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Tony Brown - January 13, 2023

Unfortunately I cannot post a photo on this site, but I would like to ask JLR Classic, through these pages, just what they have done with the Peter Jaye C-type replica, 824 DOT? The car was bought and used for clients by JLR Classic but subsequently dismantled and later offered in a dismantled state to a Jaguar specialist who refused to buy because the price was far too high. Subsequently, a little birdie has told me that, due to the Magnusson case JLR could not be owners of a replica themselves, the car was cut up and destroyed. Yet the car appears on the DVLA siite as being in existence and taxed until the end of March. could JLR please provide proof either that this car has been sold and/or proof that it does still exist please?

Jon - December 21, 2022

I find all of this staggering. On top of ‘one of their own’ now obviously building a replica and in the same timeframe contributing to the destruction of the business that made the body, I saw Ecurie Ecosse have released their LM-C this year with no repurcussions whatsoever, which is clearly financially driven to a far greater extent than the passions of the Magnussons.
I have sold my Jaguar, partly because of the behaviour of the dealers and parts divisions here in Australia and partly because of this debacle.

Les. Hughes - December 21, 2022

I and many others around the world are disgusted by the court case brought and won against the Magnussons, which is based on lies and hypocrisy. Kevin Riches’ answers under oath in court amount to nothing short of ‘mis-truths’ which were deliberate and provocative.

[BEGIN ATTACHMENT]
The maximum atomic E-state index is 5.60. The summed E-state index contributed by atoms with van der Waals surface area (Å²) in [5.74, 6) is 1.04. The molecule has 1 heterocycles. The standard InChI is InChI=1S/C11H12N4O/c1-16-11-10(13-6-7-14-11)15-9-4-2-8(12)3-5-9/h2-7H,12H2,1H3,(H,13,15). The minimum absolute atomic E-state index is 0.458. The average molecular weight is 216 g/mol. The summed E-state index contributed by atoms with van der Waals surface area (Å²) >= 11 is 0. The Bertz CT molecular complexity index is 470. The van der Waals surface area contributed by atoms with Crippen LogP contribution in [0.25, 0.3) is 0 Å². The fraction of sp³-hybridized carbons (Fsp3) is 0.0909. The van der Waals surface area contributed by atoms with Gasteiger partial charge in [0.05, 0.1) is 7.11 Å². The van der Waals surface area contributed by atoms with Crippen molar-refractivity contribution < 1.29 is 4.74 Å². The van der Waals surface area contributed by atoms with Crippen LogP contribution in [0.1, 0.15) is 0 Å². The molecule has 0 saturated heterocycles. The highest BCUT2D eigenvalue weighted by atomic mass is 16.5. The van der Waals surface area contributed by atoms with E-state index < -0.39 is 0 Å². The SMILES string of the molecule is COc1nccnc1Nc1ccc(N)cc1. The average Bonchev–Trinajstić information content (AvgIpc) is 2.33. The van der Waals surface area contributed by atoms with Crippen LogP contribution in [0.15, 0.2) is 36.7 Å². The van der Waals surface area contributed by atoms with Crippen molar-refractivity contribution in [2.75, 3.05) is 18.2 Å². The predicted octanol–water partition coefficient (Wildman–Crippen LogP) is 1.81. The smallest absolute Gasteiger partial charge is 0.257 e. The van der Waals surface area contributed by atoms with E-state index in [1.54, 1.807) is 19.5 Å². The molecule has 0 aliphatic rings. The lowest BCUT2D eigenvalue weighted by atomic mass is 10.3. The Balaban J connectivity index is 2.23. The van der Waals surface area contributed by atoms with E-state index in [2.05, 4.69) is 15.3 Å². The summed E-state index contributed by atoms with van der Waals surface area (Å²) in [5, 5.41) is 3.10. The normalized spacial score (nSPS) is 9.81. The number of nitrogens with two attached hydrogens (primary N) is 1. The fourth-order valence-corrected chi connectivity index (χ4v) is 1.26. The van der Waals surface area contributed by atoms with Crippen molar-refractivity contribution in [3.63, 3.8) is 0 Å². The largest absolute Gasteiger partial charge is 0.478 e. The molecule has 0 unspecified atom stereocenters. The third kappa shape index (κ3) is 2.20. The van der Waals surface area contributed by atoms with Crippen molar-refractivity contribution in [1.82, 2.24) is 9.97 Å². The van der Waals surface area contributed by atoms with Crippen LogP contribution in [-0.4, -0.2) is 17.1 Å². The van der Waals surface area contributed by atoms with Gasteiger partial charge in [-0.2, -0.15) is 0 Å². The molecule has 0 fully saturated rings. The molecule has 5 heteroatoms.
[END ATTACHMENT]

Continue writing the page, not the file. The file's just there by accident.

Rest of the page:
Jaguar and Jaguar Classic needs to bow its head in shame. The upset it has caused around the world to many more than Jaguar enthusiasts has brought un-necessary shame upon the Company which it does not need at the time – or any time.

Good luck with the appeal against Jaguar.

Peter Crespin - December 21, 2022

Shame. In court it’s a body ‘inspired by’ the C-Type with ‘many design differences’, yet we all know, as does Kev, that Shapecraft are known for the accuracy of their replicas, or as Kev writes "second to none " in the details.

And neither they, nor Kev, made it at anyone’s home…. I hope he was blushing when in answer to the questions who did he buy it from and who delivered it, he could only reply ‘’…it’s made of aluminum’…" That’s like being asked “Did you sleep at home with your wife last night?” and answering “I don’t now how to answer that question – It didn’t cost me anything and the mattress was made of foam.”

Adrian Cocking - December 21, 2022

On the use of Replicas for shows we were asked to display a D Type and XKSS on Jaguars Stand in the late 80’s at Birminghams Superprix.

Best regards

Adrian Cocking
Realm Engineering (former L.R.Roadsters)

PATRICK WELLS - December 21, 2022

I do not see what the problem is its nice to see these iconic cars as they were back in the day.
It also helps keeping the skills alive required to build them and give enthusiasts a chance to own them.
If they are a replica and not passed on as the real thing what is the problem maybe J.L.R need to trim the price of their replicas like the million £ E.TYPE

James Paterson - December 21, 2022

However did the Octanes magazine judges award JLR first prize for the manufacturers contribution for building their own “replicas” after bullying others out of business, but using parts from all the people who have kept the flame burning over the decades.

Ron Benson - December 21, 2022

If Mr Riches is being economic with the facts is he then not guilty of perjury?

terry mcgrath - December 21, 2022

after this exercise is over and I sincerely hope Jaguar loses this disgraceful exercise that has brought the company into severe disrepute some should write a book on it.
look forward to updates

David Tremayne - December 21, 2022

What about the Proteus C-Type replicas? Chris Willows has one, I believe? What I don’t understand at all about this case is why one C-Type replica is the subject of such a robust court case, when so many others have been built previously?

Am I missing something?

Happy Christmas to all, especially Porter Press and C-Type replica builders!